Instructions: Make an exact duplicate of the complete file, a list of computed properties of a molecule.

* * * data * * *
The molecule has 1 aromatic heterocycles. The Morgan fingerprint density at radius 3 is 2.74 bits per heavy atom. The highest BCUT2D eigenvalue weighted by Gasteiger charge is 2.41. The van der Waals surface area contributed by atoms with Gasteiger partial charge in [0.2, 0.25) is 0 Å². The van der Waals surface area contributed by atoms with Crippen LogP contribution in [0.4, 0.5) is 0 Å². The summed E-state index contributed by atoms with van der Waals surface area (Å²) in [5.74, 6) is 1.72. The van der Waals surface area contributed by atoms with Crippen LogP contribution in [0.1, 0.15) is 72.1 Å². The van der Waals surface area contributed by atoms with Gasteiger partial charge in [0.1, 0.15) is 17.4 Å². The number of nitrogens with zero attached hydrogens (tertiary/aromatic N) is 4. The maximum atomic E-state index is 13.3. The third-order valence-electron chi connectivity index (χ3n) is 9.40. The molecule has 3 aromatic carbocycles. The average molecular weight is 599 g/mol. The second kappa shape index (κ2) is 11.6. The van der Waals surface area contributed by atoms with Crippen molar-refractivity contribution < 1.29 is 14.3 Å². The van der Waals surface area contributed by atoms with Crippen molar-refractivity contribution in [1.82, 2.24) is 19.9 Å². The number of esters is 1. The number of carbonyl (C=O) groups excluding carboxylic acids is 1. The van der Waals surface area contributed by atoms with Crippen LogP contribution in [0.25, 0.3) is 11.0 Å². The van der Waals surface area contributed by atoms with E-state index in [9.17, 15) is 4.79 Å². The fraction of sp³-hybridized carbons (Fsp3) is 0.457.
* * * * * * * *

The molecule has 1 aromatic heterocycles. The Morgan fingerprint density at radius 3 is 2.74 bits per heavy atom. The highest BCUT2D eigenvalue weighted by Gasteiger charge is 2.41. The van der Waals surface area contributed by atoms with Gasteiger partial charge in [0.2, 0.25) is 0 Å². The van der Waals surface area contributed by atoms with Crippen LogP contribution in [0.4, 0.5) is 0 Å². The summed E-state index contributed by atoms with van der Waals surface area (Å²) in [5.74, 6) is 1.72. The van der Waals surface area contributed by atoms with Crippen LogP contribution in [0.1, 0.15) is 72.1 Å². The van der Waals surface area contributed by atoms with Gasteiger partial charge in [0.1, 0.15) is 17.4 Å². The number of nitrogens with zero attached hydrogens (tertiary/aromatic N) is 4. The maximum atomic E-state index is 13.3. The third-order valence-electron chi connectivity index (χ3n) is 9.40. The molecule has 3 aromatic carbocycles. The average molecular weight is 599 g/mol. The second kappa shape index (κ2) is 11.6. The van der Waals surface area contributed by atoms with Crippen molar-refractivity contribution < 1.29 is 14.3 Å². The van der Waals surface area contributed by atoms with Crippen molar-refractivity contribution in [1.82, 2.24) is 19.9 Å². The number of esters is 1. The number of carbonyl (C=O) groups excluding carboxylic acids is 1. The van der Waals surface area contributed by atoms with Crippen LogP contribution in [0.25, 0.3) is 11.0 Å². The van der Waals surface area contributed by atoms with E-state index in [9.17, 15) is 4.79 Å². The fraction of sp³-hybridized carbons (Fsp3) is 0.457.